CSRS / FERS Federal Retirement Planning Tools and Resources: Thrift Savings - TSP, FEGLI, FEHB and more.
Home     Articles     News     Resources     GS Pay Scale 2014     Find A Professional     Retirement Seminars     FREE NEWSLETTER    
 Financial Professionals Directory

Find a financial professional in your area. Click here


 Retirement Seminars

Federal retirement seminars for agencies.
Learn more
.


 Top 5 Resources

1. TSP Roth option
2. GS pay scale 2014
3. Best dates to retire
4. Latest TSP returns
5. Discount dental plans


 CSRS Retirement
 Overview - CSRS
 Eligibility - CSRS
 Creditable Service -CSRS
 Survivor Benefits - CSRS
 Annuity Calculation-CSRS
 FERS Retirement
 Overview - FERS
 Eligibility - FERS
 Creditable Service -FERS
 Survivor Benefits - FERS
 Thrift Savings Plan
 Thrift Savings -Overview
 TSP Investment Choices
 TSP Loan Program
 TSP Contributions
 TSP Roth Option
 TSP Withdrawals
 TSP Returns
 TSP.gov Account Access
 TSP Forms Library
 TSP Talk Online Forum
 Insurance
 FEGLI - Life Insurance
 FEHB - Health Benefits
 Medicare
 FEDVIP - Dental/Vision
 FLTCIP - Long-Term Care
 FSAFEDS - Flex Spending
 Financial Planning
 Calculators
 Tax Tips
 Find A Professional
 Retirement Seminars
 Retirement Benefits Tax
 Retirement Living
 Relocation / Real Estate
 Retirement Jobs

_

Home | Articles | A Major Concern for Retirees: Long-Term Care Costs

A Major Concern for Retirees: Long-Term Care Costs
L. Ronald Blair, CFP®, CPCU, AAMS, RFC
Printer-Friendly Format

Federal Retirement Seminars

Since 1980, Personal Benefit Financial (PBF) has conducted more than 750 federal government retirement seminars in nearly all 50 states.

PBF seminars are taught by qualified instructors with:

  • combined federal government seminar experience of more than 52 years
  • experience in almost every government agency

PBF Seminars not only cover the most important information on federal retirement benefits -- such as CSRS/FERS, Social Security and the Thrift Savings Plan -- but more importantly they provide:

  • clear instruction of what to do, and what not to do
  • risk protection plans to protect retirement assets

To learn more about holding a retirement seminar at your office,
click here.




Many of our retired clients -- and many retiree's comments in retirement journals -- indicate the biggest overlooked area in their planning for retirement was not considering long term care costs.

The latest costs for long term care (according to the Elder Law Report Fall 2011), is an average of $87,000 a year for private nursing home and $78,000 a year for semi private. Assisted living facility rates are averaging $42,000 a year. Statistics still indicate that nearly 50% of us will need care before death with an average stay of 2.5 years.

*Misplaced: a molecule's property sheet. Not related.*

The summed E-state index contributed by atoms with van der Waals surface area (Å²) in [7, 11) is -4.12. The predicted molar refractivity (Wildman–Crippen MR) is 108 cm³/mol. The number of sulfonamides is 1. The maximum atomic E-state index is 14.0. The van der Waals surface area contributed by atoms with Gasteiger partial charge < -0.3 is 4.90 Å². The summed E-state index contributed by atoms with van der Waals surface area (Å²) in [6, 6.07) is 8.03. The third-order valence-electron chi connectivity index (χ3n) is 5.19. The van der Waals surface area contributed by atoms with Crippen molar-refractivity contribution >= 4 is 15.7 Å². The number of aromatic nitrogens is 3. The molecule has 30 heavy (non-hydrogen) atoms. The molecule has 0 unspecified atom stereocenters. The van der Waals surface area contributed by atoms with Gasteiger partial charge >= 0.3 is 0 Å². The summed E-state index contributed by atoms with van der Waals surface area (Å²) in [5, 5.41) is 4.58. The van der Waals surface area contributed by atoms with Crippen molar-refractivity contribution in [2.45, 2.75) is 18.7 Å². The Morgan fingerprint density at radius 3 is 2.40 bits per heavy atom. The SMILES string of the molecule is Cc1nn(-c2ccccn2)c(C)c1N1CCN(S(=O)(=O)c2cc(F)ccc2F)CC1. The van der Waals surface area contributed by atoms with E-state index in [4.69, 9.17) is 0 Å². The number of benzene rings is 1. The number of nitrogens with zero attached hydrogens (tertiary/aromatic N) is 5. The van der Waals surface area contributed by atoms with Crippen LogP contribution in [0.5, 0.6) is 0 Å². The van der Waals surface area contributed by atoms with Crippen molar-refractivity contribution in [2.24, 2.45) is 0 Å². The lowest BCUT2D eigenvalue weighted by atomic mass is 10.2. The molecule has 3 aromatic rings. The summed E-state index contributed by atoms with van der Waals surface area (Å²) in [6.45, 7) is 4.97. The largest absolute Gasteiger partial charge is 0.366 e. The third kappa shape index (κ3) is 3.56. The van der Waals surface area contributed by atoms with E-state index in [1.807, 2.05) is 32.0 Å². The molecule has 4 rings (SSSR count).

As we indicate in seminars, there are only three ways to handle these staggering costs.

One, don't worry about it until the time comes and hope for family or government assistance. As we all know, government assistance programs are more and more difficult to access, and most people are very concerned about burdening families.

Two, consult with an elder care attorney to determine how to protect assets and become eligible for government programs. This approach may involve disposing of assets entirely. Not too many folks are interested in voiding themselves of their asset base, and restrictions apply to some of these avenues.

Third, consider insuring to cover some or all of the costs. Depending on the age at the time of purchase, this way could be fairly costly, as well. But, a fairly new development in many states across the country would make this last option viable.

This option by the states is called "Partnership State." Briefly, the state indicates, if an individual purchases insurance to cover a certain amount of long-term care cost, the state will allow that person to keep that same amount in assets and still access the state government long-term care programs, referred to by most states as Medicaid.

For example, if the individual purchases insurance to cover $200 a day for three years of the cost of long-term care (that would be a total of $219,000) and the insurance comes into play and is exhausted, the state will allow that person to keep $219,000 in assets and still draw state long-term care benefits, Medicaid.

This seems to be a "win, win" to us. The state may not have to provide any benefits because the insurance will cover it, and the individual may not have to give up assets if the insurance is exhausted.

Posted:  10/23/2012

About the Author

L. Ronald Blair is a Certified Financial Planner, Chartered Property Casualty Underwriter, Accredited Asset Management Specialist, Certified Senior Advisor, Registered Financial Consultant and owner of Personal Benefit Seminars located at 870 Kipling St #A Lakewood, CO 80215 - Tel: 303-238-5123.  He is also a registered representative with Royal Alliance Associates Inc., member FINRA/SIPC.

Sharla Rountree, CFP® and L. Ron Blair, CFP®, AAMS,offer Securities and Advisory Services through Royal Alliance Associates, Inc., Member FINRA/SIPC . In this regard, this communication is strictly intended for individuals residing in the states of AK, AR, AZ, CA, CO, CT, FL, GA, HI, IA, ID, IL, IN, KS, MD, MN, MO, NC, NH, NM, NV, NY, OH, OK, OR, PA, SD, TX, UT, VA, VT, WA, WY. No offers may be made or accepted from any resident outside the specific state(s) referenced.